Having launched the Magna project (page 30), Stephen Feber, Magna's chief executive, may already be looking for the next challenge. 'I'll be here just as long as there is a job to be done, things to develop, ' he says. 'I enjoy making things happen, not running organisations that are already a success.'
The next year or so will be the test of Magna's ability to succeed where some other worthy but short-lived National Lottery-backed projects in the North have failed. It needs to pull in at least 250,000 visitors, paying a standard entrance fee of £5.99 (concessions £3.50) to remain on course.
Feber has no doubts that the target will be met. 'There are 150,000 vehicles passing the site every day on the M1, ' he says. 'A mile away at Meadowhall is one of the most successful retail and leisure centres in Britain, visited by 32 million people a year. If we can get just 1 per cent of them to come to Magna, we've succeeded.'
Magna has its origins in Rotherham council's plans to establish a steel heritage centre in the former Templeborough Works, 'the anvil of South Yorkshire', as it was once described.
Opened in 1917, the works closed in 1993. The heritage centre project could not be funded and the idea of a science adventure centre was developed as an alternative, with an independent educational charity at the helm. This proved to be the opening to major lottery and other public funds.
Feber is complimentary about Rotherham's supportive role in the project, but confesses to be 'frustrated with the local authority scene - the Lottery has created freedom of action to achieve great things'.
Feber was born in Walthamstow, east London, the son of an engineer: 'There was a family tradition of making things, ' he says.
Feber's early career was marked by false starts - as sociologist, photographer and bike salesman, all callings which he seems to have enjoyed.
Then came a period working with the National Trust - 'I was never actually employed by them' - at Sudbury Hall and at Quarry Bank Mill at Styal in Cheshire.
He was development director for the Eureka! children's museum in Halifax, then head of museums and galleries in York. He quit York to run the World of Glass at St Helens. 'I've done three industries; cotton, glass and now steel, ' he says. 'The difference is that you can, to some extent, demonstrate cotton- and glass-making, but you could never open a working steel mill to the public.'
Feber stresses that Magna is not a museum; there are no permanent collections, no overriding curatorial agenda.
The project is about education and entertainment - it aims to infuse enjoyment into the process of learning about science and technology.
The education programme is one of the lynchpins of the venture.Magna also aims to break down perceived barriers between science and the arts; a number of major art installations are planned.
Feber's formula for success is as follows: 'You have to have a clear idea behind the project, ' he insists. 'We've got the themes of earth, air, fire and water. You have to have plenty of interactive displays of very high quality - we want young people to see science as fun.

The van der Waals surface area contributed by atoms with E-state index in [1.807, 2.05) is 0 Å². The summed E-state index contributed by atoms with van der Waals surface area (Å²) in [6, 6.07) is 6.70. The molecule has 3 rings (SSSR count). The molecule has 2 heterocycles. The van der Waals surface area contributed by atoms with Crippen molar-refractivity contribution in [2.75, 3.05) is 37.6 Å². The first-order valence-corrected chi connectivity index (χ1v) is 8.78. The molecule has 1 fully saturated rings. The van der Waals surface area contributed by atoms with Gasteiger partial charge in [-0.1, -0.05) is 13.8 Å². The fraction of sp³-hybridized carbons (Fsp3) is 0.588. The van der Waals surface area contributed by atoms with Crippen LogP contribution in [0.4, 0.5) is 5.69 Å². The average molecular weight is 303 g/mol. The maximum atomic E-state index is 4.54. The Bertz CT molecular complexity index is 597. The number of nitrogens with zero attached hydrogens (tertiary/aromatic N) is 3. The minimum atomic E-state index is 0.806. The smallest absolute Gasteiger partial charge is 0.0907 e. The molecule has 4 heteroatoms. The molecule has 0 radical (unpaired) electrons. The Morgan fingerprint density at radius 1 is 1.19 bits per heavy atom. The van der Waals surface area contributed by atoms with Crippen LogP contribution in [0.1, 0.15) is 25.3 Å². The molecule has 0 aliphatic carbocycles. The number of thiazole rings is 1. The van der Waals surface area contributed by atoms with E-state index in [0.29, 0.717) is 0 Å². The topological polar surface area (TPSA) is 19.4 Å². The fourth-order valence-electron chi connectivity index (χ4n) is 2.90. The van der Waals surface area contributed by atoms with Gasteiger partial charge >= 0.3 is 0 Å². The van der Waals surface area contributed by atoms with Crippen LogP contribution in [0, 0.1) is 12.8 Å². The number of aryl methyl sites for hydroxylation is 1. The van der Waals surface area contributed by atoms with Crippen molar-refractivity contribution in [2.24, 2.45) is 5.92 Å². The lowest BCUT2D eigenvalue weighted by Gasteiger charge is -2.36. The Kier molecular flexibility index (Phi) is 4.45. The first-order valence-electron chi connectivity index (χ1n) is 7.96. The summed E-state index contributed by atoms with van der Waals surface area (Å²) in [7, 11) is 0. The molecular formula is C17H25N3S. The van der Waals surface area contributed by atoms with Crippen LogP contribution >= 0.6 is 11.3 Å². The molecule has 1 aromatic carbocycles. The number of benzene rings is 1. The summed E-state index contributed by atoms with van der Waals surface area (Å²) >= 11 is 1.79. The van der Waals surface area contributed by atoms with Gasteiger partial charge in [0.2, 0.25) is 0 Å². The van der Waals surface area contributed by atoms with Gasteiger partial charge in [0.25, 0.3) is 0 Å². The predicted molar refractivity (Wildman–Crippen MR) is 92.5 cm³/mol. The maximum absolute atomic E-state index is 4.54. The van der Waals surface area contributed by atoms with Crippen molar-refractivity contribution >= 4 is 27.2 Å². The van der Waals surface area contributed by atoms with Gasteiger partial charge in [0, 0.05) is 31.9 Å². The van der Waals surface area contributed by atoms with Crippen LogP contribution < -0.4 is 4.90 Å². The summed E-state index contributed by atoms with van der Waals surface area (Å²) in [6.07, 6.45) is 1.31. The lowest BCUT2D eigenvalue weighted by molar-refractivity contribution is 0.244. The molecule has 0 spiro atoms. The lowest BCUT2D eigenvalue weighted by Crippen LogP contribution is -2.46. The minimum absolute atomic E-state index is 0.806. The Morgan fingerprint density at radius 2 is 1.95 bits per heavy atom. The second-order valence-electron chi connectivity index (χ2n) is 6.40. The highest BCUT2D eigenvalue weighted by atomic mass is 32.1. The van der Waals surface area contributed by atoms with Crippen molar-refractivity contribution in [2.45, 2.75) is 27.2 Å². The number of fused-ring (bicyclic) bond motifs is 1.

'You have to learn from successful theme parks and not be snooty about emulating them.
'The way Magna uses the contrast between compressed spaces and huge expanses is an example. There has to be a sense of exploration and discovery and of involvement.
'Finally, you have to have the 'wow factor'.We certainly have that - the building is an attraction in itself.'
Wilkinson Eyre, Feber says, was a natural choice for the project. 'I knew I could work with them - it's been a very interactive client/architect relationship, ' he says.
Feber, who lives in Manchester, had been impressed by the practice's Hulme Arch and Dyson factory. 'Their approach seemed to be highly creative, but not that of a prima donna. That wouldn't have worked here.'
One key move in the evolution of the project was a tie-up with the Stadium Group, which runs the Meadowhall Centre.
This produced financial investment but, more importantly, support personnel who helped to get Magna off the ground.
Meadowhall has been blamed for accelerating the decline of traditional town centres in the area and is the epitome of the pre-Gummer, out-of-town retail centre.
Feber, however, sees Meadowhall in a positive light. 'Some people seem to blame the decline of manufacturing on places like Meadowhall, ' he says. 'The old industries, like mass production of steel and heavy engineering, were already on the way out - they won't come back.
'Meadowhall employs lots of local people and is enjoyed by millions more - it is a leisure experience. So, to be honest, is Magna, and we'll be employing up to 150 people on this site.'
A large video display in Meadowhall will promote the attractions of Magna, and Feber is convinced that many Meadowhall visitors will be seduced. Most of them will arrive by car. It would be possible to provide tram and mainline rail links, but the investment would be considerable and has not yet been forthcoming. The only existing public transport link is by bus.
Where Magna differs from many Lottery-backed attractions, Feber stresses, is in its scope for development and change: 'We're not hemmed in, we've got 32 acres of land. There's a business park next door and we're providing land for a nature reserve.
The building itself has huge potential for change - we've hardly started.'
For Stephen Feber, Magna is 'part of the regeneration business'. Britain's first science adventure centre emerges, in Feber's words, as an adventure in its own right. Its blend of populism and high style, sophistication and showmanship is well judged. Against the odds, this is one Lottery project which could be a long-term winner.